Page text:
Dan Snell is professor of History at the University of Oklahoma, where he teaches Ancient Near Eastern and Biblical history, historical methods, and the history of slavery. From 2000-2004 he has been the L. J. Semrod Presidential Professor of History.
Snell is the author of seven books and several articles on ancient economic and social history, and he has won fellowships and grants from the National Endowment for the Humanities, the Mellon Foundation, the American Council of Learned Societies, the National Humanities Center, the Australian Humanities Research Centre in Canberra, and the Oregon Humanities Center in Eugene. He was a fellow at the Institute for Advanced Studies in the Humanities at the University of Edinburgh. Also he held a Fulbright Research Fellowship to the Syrian Arab Republic, where he was a frequent participant in archaeological digs. Autumn quarter, 2000, he was the Visiting Humanities Scholar at Otterbein College in Westerville, Ohio.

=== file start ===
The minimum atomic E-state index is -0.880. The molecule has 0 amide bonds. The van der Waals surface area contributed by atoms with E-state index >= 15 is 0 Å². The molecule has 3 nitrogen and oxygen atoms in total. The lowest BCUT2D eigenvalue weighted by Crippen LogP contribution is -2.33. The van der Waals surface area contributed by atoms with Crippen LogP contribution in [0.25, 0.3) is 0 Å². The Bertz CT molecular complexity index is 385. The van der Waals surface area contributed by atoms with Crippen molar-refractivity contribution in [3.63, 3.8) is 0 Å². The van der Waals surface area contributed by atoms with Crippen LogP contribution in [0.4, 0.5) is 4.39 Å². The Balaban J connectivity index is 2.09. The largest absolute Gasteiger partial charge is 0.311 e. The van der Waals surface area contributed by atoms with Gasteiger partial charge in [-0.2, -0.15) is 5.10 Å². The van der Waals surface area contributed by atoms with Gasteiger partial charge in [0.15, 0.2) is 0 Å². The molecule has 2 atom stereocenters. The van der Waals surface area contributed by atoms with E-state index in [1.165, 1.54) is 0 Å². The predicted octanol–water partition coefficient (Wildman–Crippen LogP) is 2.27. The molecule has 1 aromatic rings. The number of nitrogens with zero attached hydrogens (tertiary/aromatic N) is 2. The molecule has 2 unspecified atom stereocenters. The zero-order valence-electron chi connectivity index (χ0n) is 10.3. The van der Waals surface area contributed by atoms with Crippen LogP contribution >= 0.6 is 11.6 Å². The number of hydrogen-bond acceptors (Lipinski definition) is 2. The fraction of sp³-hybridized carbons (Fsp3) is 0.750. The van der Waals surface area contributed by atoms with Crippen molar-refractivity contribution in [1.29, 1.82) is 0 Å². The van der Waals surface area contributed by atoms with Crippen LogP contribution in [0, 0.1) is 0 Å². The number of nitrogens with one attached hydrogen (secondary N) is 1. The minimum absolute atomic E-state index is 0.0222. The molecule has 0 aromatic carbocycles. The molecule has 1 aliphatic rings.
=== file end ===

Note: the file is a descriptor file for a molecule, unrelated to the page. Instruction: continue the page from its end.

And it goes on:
Snell graduated from Stanford University and took his Ph.D. in Near Eastern Languages at Yale. Before coming to Oklahoma in 1983 he taught at the Universities of Washington and Michigan, and Connecticut, Barnard, and Gustavus Adolphus Colleges.
Snell, 56, is married to Dr. Katherine Barwick-Snell, visiting assistant professor of Human Relations at the University of Oklahoma. They have a son, James, age fourteen, and a daughter, Abigail, age twelve. He and his wife have been volunteers with the Center for Children and Families of Norman for eighteen years. In February, 1997, he was elected without opposition to the five-member board of the Norman Public Schools. In February, 2002, he was reelected without opposition. In 1999 he was appointed to the board of the Oklahoma State School Boards Association, to which he has been reelected twice.
His avocations include bicycling on recumbent bicycles and brisk games of squash.